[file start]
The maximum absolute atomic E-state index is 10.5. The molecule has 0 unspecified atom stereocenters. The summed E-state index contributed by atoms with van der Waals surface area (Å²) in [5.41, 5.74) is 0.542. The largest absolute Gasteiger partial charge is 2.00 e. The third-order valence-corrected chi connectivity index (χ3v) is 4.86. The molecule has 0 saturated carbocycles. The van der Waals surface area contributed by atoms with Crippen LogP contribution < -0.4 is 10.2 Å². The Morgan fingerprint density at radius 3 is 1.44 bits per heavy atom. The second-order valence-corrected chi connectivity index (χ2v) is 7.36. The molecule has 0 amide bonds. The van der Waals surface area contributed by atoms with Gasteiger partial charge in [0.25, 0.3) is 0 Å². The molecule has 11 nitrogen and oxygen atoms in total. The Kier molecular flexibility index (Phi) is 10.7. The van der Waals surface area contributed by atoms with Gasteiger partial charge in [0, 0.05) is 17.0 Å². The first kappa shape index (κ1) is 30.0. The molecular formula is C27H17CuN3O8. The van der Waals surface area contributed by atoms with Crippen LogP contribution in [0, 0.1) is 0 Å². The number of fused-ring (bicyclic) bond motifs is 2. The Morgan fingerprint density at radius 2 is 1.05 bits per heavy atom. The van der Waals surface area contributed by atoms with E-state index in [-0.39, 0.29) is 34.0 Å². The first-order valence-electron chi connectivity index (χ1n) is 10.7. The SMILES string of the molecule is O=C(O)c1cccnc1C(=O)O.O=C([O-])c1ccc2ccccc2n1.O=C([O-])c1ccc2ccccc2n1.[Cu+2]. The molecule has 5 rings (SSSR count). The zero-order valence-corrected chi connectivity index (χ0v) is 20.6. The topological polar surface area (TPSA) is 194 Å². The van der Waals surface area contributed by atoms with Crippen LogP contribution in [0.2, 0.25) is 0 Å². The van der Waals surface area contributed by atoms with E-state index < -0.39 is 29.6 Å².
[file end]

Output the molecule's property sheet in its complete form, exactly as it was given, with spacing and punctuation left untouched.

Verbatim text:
The maximum absolute atomic E-state index is 10.5. The molecule has 0 unspecified atom stereocenters. The summed E-state index contributed by atoms with van der Waals surface area (Å²) in [5.41, 5.74) is 0.542. The largest absolute Gasteiger partial charge is 2.00 e. The third-order valence-corrected chi connectivity index (χ3v) is 4.86. The molecule has 0 saturated carbocycles. The van der Waals surface area contributed by atoms with Crippen LogP contribution < -0.4 is 10.2 Å². The Morgan fingerprint density at radius 3 is 1.44 bits per heavy atom. The second-order valence-corrected chi connectivity index (χ2v) is 7.36. The molecule has 0 amide bonds. The van der Waals surface area contributed by atoms with Gasteiger partial charge in [0.25, 0.3) is 0 Å². The molecule has 11 nitrogen and oxygen atoms in total. The Kier molecular flexibility index (Phi) is 10.7. The van der Waals surface area contributed by atoms with Gasteiger partial charge in [0, 0.05) is 17.0 Å². The first kappa shape index (κ1) is 30.0. The molecular formula is C27H17CuN3O8. The van der Waals surface area contributed by atoms with Crippen LogP contribution in [0, 0.1) is 0 Å². The number of fused-ring (bicyclic) bond motifs is 2. The Morgan fingerprint density at radius 2 is 1.05 bits per heavy atom. The van der Waals surface area contributed by atoms with E-state index in [-0.39, 0.29) is 34.0 Å². The first-order valence-electron chi connectivity index (χ1n) is 10.7. The SMILES string of the molecule is O=C(O)c1cccnc1C(=O)O.O=C([O-])c1ccc2ccccc2n1.O=C([O-])c1ccc2ccccc2n1.[Cu+2]. The molecule has 5 rings (SSSR count). The zero-order valence-corrected chi connectivity index (χ0v) is 20.6. The topological polar surface area (TPSA) is 194 Å². The van der Waals surface area contributed by atoms with Crippen LogP contribution in [0.2, 0.25) is 0 Å². The van der Waals surface area contributed by atoms with E-state index < -0.39 is 29.6 Å².